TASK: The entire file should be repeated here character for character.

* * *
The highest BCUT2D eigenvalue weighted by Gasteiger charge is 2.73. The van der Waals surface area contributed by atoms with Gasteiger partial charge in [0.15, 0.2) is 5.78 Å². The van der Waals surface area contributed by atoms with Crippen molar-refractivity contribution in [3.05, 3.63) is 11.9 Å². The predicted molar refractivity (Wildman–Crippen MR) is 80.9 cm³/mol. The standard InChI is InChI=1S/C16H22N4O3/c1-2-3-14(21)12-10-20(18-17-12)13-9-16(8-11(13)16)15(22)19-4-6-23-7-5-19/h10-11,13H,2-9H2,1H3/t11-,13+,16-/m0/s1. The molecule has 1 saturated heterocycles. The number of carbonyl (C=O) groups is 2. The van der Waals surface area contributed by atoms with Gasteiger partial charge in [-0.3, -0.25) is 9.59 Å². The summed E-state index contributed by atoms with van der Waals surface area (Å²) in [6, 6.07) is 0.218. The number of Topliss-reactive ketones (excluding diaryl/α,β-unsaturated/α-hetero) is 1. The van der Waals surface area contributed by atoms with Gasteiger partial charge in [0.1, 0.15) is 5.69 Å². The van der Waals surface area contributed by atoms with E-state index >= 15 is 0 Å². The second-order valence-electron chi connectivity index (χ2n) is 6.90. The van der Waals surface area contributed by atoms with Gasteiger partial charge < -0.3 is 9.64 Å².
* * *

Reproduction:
The highest BCUT2D eigenvalue weighted by Gasteiger charge is 2.73. The van der Waals surface area contributed by atoms with Gasteiger partial charge in [0.15, 0.2) is 5.78 Å². The van der Waals surface area contributed by atoms with Crippen molar-refractivity contribution in [3.05, 3.63) is 11.9 Å². The predicted molar refractivity (Wildman–Crippen MR) is 80.9 cm³/mol. The standard InChI is InChI=1S/C16H22N4O3/c1-2-3-14(21)12-10-20(18-17-12)13-9-16(8-11(13)16)15(22)19-4-6-23-7-5-19/h10-11,13H,2-9H2,1H3/t11-,13+,16-/m0/s1. The molecule has 1 saturated heterocycles. The number of carbonyl (C=O) groups is 2. The van der Waals surface area contributed by atoms with Gasteiger partial charge in [-0.3, -0.25) is 9.59 Å². The summed E-state index contributed by atoms with van der Waals surface area (Å²) in [6, 6.07) is 0.218. The number of Topliss-reactive ketones (excluding diaryl/α,β-unsaturated/α-hetero) is 1. The van der Waals surface area contributed by atoms with Gasteiger partial charge in [0.1, 0.15) is 5.69 Å². The van der Waals surface area contributed by atoms with E-state index >= 15 is 0 Å². The second-order valence-electron chi connectivity index (χ2n) is 6.90. The van der Waals surface area contributed by atoms with Gasteiger partial charge < -0.3 is 9.64 Å².